On-line systems cannot function without interacting with the terminal users. The process of sending a message to the terminal user and receiving his response is called Conversation. Under C1CS there are 3 different terminal conversation modes. They are:

  • Conversational Mode
  • Pseudo-Conversational Mode
  • Non-conversational Mode

In conversational mode, the program accomplishes a conversation by sending the message, waiting for the user to respond and then receiving the message. A program or transaction written in this mode is called a conversational program or transaction.

In pseudo-conversational mode, after sending the message to the terminal, CICS frees all the resources until the user presses an attention key and then receives the response. So the waiting for the user response is avoided.

In non-conversational mode, there is no conversation and this mode is usually used for jobs like report printing.

Pseudo-Conversational Techniques

Pseudo-conversational transactions can be developed in different ways. We will discuss some of the most commonly discussed techniques.

You can convert a Conversational transaction into pseudo-conversational mode by dividing it into logically and physically separate programs after sending a message and before receiving a message and having multiple transaction identifiers (PCT entries) and program identifiers (PPT entries), one for each program. Before termination, each program issues a RETURN command with the next Transaction identifier of the next program, unless it is the RETURN to CICS (i.e. the last program). Even though in this approach, the program development is easy, it will increase the number of PCT and PPT entries. So this method is not recommended.

In another approach we can use multiple transaction identifiers (PCT entries) but a single PPT entry. In this method the program is not divided into separate programs but will have several functional routines, each of which will accomplish the tasks that were accomplished by the separate programs in the first case. Each routine will issue a RETURN command with the transaction identifier of the next routine. But in this case also, even though the number of PPT entries is reduced the number of PCT entries will remain the same. So this also is not a very efficient method.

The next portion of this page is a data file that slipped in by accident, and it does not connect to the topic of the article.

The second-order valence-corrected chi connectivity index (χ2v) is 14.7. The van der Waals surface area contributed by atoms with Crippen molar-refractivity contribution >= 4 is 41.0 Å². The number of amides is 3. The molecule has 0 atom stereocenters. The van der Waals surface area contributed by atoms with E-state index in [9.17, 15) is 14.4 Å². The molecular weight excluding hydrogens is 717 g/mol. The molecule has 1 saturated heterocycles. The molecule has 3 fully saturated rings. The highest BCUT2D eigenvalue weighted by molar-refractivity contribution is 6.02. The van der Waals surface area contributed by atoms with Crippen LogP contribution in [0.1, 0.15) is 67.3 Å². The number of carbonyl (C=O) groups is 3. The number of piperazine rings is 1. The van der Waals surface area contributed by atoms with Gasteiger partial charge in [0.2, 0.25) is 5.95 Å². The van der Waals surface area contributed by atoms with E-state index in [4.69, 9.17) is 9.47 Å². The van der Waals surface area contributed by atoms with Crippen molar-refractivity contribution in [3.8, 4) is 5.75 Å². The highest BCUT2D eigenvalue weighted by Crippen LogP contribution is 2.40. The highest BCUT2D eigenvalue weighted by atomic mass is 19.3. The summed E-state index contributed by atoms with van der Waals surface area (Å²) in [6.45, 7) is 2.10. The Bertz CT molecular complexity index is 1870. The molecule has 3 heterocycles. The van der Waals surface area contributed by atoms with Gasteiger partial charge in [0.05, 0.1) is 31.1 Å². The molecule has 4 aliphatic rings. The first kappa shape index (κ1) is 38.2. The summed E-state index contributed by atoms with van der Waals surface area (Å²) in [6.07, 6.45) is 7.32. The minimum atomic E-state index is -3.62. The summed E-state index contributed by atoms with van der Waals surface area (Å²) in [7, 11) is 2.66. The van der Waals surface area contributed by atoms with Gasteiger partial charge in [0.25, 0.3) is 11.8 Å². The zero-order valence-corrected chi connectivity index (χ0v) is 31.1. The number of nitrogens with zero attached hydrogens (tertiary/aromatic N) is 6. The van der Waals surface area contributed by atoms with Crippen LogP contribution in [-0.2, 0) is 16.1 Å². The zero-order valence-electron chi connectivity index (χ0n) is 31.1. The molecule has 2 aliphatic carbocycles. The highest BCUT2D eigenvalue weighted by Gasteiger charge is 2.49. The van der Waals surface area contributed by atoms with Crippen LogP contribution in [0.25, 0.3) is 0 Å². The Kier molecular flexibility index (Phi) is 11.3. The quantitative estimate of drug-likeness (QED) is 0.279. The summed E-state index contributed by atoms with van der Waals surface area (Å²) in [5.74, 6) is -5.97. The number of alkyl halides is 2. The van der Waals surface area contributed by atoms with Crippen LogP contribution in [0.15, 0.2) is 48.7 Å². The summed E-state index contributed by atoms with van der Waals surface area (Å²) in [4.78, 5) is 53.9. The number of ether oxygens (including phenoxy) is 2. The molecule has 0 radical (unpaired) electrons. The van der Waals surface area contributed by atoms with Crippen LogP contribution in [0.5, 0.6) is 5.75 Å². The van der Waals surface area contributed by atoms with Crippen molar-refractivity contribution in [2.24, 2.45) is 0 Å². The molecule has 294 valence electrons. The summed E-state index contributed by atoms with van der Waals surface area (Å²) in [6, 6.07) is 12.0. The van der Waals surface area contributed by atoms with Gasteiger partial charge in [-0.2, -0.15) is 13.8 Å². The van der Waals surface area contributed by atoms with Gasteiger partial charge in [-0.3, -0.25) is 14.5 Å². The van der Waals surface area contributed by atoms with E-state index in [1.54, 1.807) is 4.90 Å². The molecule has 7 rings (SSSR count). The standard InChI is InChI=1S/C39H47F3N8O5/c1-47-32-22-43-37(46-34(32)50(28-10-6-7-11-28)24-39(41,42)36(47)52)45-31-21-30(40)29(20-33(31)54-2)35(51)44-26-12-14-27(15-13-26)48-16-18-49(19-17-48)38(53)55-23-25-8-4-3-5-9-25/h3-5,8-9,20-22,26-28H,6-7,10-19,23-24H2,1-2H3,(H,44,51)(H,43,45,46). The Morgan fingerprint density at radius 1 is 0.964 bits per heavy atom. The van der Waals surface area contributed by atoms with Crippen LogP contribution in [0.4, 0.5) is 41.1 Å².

Pseudo-conversational technique 3 uses only one PCT entry and one PPT entry. In this method one physical program consists of multiple logical programs, each of which takes care of one conversation. When a logical program of the physical program terminates, it issues a RETURN command with the TRANSID option for the transaction identifier defined in the PCT, and along with that passes an Internal Transaction Identifier through the COMMAREA indicating which conversation it is expecting the next time when the control is returned to the same physical program for the next logical program path. This technique has all the advantages of the pseudo-conversational technique and need only one PPT and PCT entry. So this method is highly recommended. Let us look at an example of a pseudo-conversational transaction using this approach. The PPT and PCT entries will be as follows:



The Program will look something like:



During the execution of the program, the following activities will occur.

  • After the terminal user types the transaction identifier TSKl and presses the Enter key, the associated program PROG1 will be initiated.
  • At the top of the program PROG1, there is a housekeeping routine (MAIN-PARA) which passes control to the appropriate paragraphs based on the information in EIBTRNID and the data passed through the COMMAREA.
  • If no data is passed through the COMMAREA (i.e., ElBCALEN = 0), then that means it is first initiation of the task and TSK1-PARA is executed.
  • If data has been passed (i.e., ElBCALEN > 0), and the data received is equal to the initial transaction identifier (TSK2), then this is the second iteration, and the transaction TSK2-PARA will be executed.

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